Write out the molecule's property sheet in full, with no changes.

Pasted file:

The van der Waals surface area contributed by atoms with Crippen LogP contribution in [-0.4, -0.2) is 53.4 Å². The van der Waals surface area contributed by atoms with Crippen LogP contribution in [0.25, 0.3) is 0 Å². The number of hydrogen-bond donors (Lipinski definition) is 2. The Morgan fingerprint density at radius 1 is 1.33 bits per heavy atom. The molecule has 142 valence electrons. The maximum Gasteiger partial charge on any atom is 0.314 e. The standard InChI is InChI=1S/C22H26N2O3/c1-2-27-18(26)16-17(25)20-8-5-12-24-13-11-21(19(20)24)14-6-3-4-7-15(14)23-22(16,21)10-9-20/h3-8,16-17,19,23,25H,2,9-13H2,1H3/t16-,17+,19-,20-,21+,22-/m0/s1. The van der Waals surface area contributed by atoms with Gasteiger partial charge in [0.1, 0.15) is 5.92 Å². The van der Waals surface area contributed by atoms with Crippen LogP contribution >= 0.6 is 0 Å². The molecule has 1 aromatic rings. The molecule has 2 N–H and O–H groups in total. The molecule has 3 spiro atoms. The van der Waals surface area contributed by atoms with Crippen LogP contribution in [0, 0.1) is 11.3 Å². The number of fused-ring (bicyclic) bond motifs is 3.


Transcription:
The van der Waals surface area contributed by atoms with Crippen LogP contribution in [-0.4, -0.2) is 53.4 Å². The van der Waals surface area contributed by atoms with Crippen LogP contribution in [0.25, 0.3) is 0 Å². The number of hydrogen-bond donors (Lipinski definition) is 2. The Morgan fingerprint density at radius 1 is 1.33 bits per heavy atom. The molecule has 142 valence electrons. The maximum Gasteiger partial charge on any atom is 0.314 e. The standard InChI is InChI=1S/C22H26N2O3/c1-2-27-18(26)16-17(25)20-8-5-12-24-13-11-21(19(20)24)14-6-3-4-7-15(14)23-22(16,21)10-9-20/h3-8,16-17,19,23,25H,2,9-13H2,1H3/t16-,17+,19-,20-,21+,22-/m0/s1. The van der Waals surface area contributed by atoms with Gasteiger partial charge in [0.1, 0.15) is 5.92 Å². The van der Waals surface area contributed by atoms with Crippen LogP contribution >= 0.6 is 0 Å². The molecule has 1 aromatic rings. The molecule has 2 N–H and O–H groups in total. The molecule has 3 spiro atoms. The van der Waals surface area contributed by atoms with Crippen LogP contribution in [0, 0.1) is 11.3 Å². The number of fused-ring (bicyclic) bond motifs is 3.